How a Common Fungus May Contribute to Digestive Issues

How a Common Fungus May Contribute to Digestive Issues

It isn’t just the bacteria in our gut that play an important role in keeping us healthy — yeasts and other fungi that live there are also key parts of the equation. But how exactly all these microbes interact with our bodies isn’t well understood. In new research involving mice, researchers found that a healthy immune system corrals fungi from turning into their more harmful form. Without that mitigation, the fungi may then contribute to chronic gut conditions like Crohn’s disease.

The connection between gut bacteria and our overall health has been well studied in recent years. And while many of the specifics of this relationship are still unknown, it’s clear that a balanced microbiome with the right mix of bacteria helps maintain many of our regular bodily functions; conversely, the wrong mix of bacteria might help cause or signal the emergence of illness. But bacteria are only one type of microbe, and there’s been less work studying the many viruses and fungi that inhabit our body.

This new research was conducted by scientists from the University of Utah Health, who were curious if fungi were relevant to the development of inflammatory bowel disease (IBD), which includes Crohn’s. IBD is a complicated disorder, thought to have several contributing factors, including genetics. But recent research has suggested that certain species of fungi and yeast (the single celled version of fungi) could be one of these risk factors, including a common fungi in our gut called Candida albicans.

In experiments with mice, the team noticed that a functioning immune system seemed to interact with C. albicans. The yeast has the uncanny ability to switch between different forms of growth. It can remain a ball-like single-celled organism, or it can turn into a multicellular form, decked out with hyphae, a common branch-like structure found in most other fungi, that allows it to invade the tissues of our body to keep growing. The team found evidence that antibodies specific to C. albicans didn’t outright try to kill it — instead, they kept the yeast from turning into this more invasive form. But once the yeast was allowed to grow unfettered, the mice became sick with IBD-like symptoms, which can include diarrhoea, intense cramps, and weight loss.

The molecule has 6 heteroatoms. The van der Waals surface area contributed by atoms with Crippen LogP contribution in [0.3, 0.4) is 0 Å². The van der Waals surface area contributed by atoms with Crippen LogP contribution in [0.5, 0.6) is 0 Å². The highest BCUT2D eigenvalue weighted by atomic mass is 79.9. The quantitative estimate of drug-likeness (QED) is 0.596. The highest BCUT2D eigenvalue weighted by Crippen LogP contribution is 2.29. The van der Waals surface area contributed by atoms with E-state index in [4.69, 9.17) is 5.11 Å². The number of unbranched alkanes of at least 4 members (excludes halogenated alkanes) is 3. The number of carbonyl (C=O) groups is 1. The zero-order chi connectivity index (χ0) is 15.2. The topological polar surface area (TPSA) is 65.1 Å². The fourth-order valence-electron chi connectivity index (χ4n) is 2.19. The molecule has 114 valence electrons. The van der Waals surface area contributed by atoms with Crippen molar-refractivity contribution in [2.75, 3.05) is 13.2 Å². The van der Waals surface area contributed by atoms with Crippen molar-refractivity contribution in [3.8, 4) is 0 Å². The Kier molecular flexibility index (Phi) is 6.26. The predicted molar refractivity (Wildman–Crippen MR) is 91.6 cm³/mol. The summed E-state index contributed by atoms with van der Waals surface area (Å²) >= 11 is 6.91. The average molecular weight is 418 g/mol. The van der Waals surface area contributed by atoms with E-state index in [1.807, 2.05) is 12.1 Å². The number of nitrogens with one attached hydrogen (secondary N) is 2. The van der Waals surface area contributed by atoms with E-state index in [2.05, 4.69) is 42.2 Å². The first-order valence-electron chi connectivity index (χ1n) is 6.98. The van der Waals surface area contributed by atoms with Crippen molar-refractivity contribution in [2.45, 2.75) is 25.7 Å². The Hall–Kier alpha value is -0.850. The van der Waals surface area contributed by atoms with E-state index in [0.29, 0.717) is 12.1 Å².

The study’s results, published in Nature on Tuesday, not only point to a possible instigator of IBD symptoms but also suggest that there’s a complicated relationship between us and fungi like C. albicans, the researchers say. The yeast is a common source of opportunistic infection, but keeping it around in some capacity and neutered may be important to a healthy gut (it also allows the yeast to survive undetected, likely for longer than it would if it caused a full blown infection).

“The immune system is constraining Candida to its least pathogenic form,” said lead author Kyla Ost, a postdoctoral researcher at the University of Utah Health, in a statement. “This is showing us that the communication between host and microbe can be friendly, as opposed to antagonistic, in order to benefit both.”

Research elsewhere has pointed to other species of fungi that could be a contributing factor to IBD, though not necessarily as the original source of a person’s illness. It’s likely that many cases of IBD will be linked to multiple factors working together (or becoming dysfunctional) in tandem. But if this research does continue to show promise, specifically in people, it may lead to new avenues of treatment. In other experiments, Ost and her team found that mice given an experimental vaccine meant to prevent vaginal yeast infections from C. albicans also appeared to be better protected from developing IBD-like symptoms.

The team plans to keep studying whether vaccines could help alleviate IBD symptoms, which tend to stay dormant then flare up. They also hope to find similar ways to nudge a dysfunctional gut microbiome back into balance.

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